Jorge Ramos, anchor of Spanish-language U.S. television network Univision, talks to the media, after he and his team were released, in Caracas, Venezuela, Feb. 25, 2019.
Jorge Ramos, anchor of Spanish-language U.S. television network Univision, talks to the media, after he and his team were released, in Caracas, Venezuela, Feb. 25, 2019.

CARACAS - Spanish-language U.S. television network Univision said a news team led by anchor Jorge Ramos was detained at the presidential palace in Caracas, Venezuela, on Monday while interviewing President Nicolas Maduro.

The six-person team was held for more than two hours in the Miraflores palace after Maduro said he did not like the questions they asked him, Ramos told Univision by phone.

The veteran anchor said he asked Maduro about the lack of democracy in Venezuela, the torture of political prisoners and the country's humanitarian crisis.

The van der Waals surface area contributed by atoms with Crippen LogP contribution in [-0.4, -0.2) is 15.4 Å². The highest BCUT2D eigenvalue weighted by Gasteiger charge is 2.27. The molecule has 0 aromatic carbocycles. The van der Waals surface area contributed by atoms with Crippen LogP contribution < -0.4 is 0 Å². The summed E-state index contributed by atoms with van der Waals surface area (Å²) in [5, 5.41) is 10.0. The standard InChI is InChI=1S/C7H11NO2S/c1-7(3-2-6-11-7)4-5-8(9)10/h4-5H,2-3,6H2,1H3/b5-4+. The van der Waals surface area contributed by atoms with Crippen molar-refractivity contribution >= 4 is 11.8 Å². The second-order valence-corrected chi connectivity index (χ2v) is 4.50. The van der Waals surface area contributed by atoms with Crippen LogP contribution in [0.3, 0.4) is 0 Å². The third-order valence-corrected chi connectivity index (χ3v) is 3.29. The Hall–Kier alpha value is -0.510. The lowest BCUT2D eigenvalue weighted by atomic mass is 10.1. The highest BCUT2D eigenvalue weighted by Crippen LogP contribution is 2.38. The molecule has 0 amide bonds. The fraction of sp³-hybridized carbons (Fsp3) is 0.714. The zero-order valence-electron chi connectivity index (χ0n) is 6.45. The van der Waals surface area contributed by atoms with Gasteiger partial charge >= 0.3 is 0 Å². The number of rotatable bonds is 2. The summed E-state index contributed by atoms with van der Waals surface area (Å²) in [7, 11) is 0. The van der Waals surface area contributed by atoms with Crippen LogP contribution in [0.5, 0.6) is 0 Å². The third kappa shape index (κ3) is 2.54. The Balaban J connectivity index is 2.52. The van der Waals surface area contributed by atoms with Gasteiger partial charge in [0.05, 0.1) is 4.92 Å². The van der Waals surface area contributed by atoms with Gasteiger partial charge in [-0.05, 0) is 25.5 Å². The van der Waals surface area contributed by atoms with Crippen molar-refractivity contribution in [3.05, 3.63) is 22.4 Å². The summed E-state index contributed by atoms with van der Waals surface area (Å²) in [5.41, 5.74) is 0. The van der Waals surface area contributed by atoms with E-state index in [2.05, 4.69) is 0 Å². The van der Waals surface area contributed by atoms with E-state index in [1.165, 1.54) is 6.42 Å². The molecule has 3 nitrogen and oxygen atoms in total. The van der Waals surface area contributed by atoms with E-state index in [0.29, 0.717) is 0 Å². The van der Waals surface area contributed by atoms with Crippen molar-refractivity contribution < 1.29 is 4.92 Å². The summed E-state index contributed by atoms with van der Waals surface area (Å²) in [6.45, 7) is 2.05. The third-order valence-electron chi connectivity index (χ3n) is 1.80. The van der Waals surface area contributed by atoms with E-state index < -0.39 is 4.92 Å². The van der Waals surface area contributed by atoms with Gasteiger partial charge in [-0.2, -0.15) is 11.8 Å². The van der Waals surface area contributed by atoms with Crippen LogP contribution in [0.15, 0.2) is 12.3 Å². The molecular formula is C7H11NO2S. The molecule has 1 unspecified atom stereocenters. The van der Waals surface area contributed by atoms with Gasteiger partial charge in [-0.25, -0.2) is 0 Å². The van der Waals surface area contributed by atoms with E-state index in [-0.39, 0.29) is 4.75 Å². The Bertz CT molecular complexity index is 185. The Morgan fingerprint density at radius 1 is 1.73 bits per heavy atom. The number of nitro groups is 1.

Ramos said Maduro stopped the interview after he showed the embattled leader a video of Venezuelan children eating from a garbage truck.

"They confiscated all our equipment," Ramos told Univision in an interview. "They have the interview."

Univision's Jorge Ramos shows a video he says hi
Univision’s Jorge Ramos shows a video he says his crew shot the previous day showing Venezuelan youth picking food scraps out of the back of a garbage truck in Caracas, during an interview at a hotel in Caracas, Venezuela, Feb. 25, 2019.

In response to Univision's claims, Venezuelan information minister Jorge Rodriguez said on Twitter the government had in the past welcomed hundreds of journalists to the Miraflores presidential palace, but it did not support "cheap shows" put on with the help of the U.S. Department of State.

Univision and the U.S. Department of State called on Maduro to release the journalists after Ramos rang the network to say they had been detained.

Maduro conducted interviews with U.S. media networks on Monday as the U.S. government targeted Venezuela with new sanctions and called on allies to freeze assets of its state-owned oil company PDVSA.

The moves followed deadly violence at the weekend that blocked humanitarian aid from reaching the country.

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